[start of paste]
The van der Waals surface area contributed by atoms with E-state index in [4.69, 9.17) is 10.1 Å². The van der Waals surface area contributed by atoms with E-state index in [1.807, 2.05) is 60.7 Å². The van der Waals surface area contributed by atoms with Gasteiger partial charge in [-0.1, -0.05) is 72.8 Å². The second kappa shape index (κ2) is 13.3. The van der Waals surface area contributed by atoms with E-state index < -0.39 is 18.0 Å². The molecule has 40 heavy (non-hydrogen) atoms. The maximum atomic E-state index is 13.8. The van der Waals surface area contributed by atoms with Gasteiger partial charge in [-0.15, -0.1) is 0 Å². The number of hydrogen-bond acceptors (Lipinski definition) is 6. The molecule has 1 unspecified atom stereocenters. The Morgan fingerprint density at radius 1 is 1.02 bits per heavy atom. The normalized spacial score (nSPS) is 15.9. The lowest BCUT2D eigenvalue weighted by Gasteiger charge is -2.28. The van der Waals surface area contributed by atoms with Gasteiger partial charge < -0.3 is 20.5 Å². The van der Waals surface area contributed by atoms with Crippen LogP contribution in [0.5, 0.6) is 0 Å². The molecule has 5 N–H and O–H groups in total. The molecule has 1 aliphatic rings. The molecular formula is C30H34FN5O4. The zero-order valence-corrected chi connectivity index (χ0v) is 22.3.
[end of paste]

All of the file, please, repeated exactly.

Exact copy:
The van der Waals surface area contributed by atoms with E-state index in [4.69, 9.17) is 10.1 Å². The van der Waals surface area contributed by atoms with E-state index in [1.807, 2.05) is 60.7 Å². The van der Waals surface area contributed by atoms with Gasteiger partial charge in [-0.1, -0.05) is 72.8 Å². The second kappa shape index (κ2) is 13.3. The van der Waals surface area contributed by atoms with E-state index < -0.39 is 18.0 Å². The molecule has 40 heavy (non-hydrogen) atoms. The maximum atomic E-state index is 13.8. The van der Waals surface area contributed by atoms with Gasteiger partial charge in [-0.15, -0.1) is 0 Å². The number of hydrogen-bond acceptors (Lipinski definition) is 6. The molecule has 1 unspecified atom stereocenters. The Morgan fingerprint density at radius 1 is 1.02 bits per heavy atom. The normalized spacial score (nSPS) is 15.9. The lowest BCUT2D eigenvalue weighted by Gasteiger charge is -2.28. The van der Waals surface area contributed by atoms with Gasteiger partial charge < -0.3 is 20.5 Å². The van der Waals surface area contributed by atoms with Crippen LogP contribution in [0.5, 0.6) is 0 Å². The molecule has 5 N–H and O–H groups in total. The molecule has 1 aliphatic rings. The molecular formula is C30H34FN5O4. The zero-order valence-corrected chi connectivity index (χ0v) is 22.3.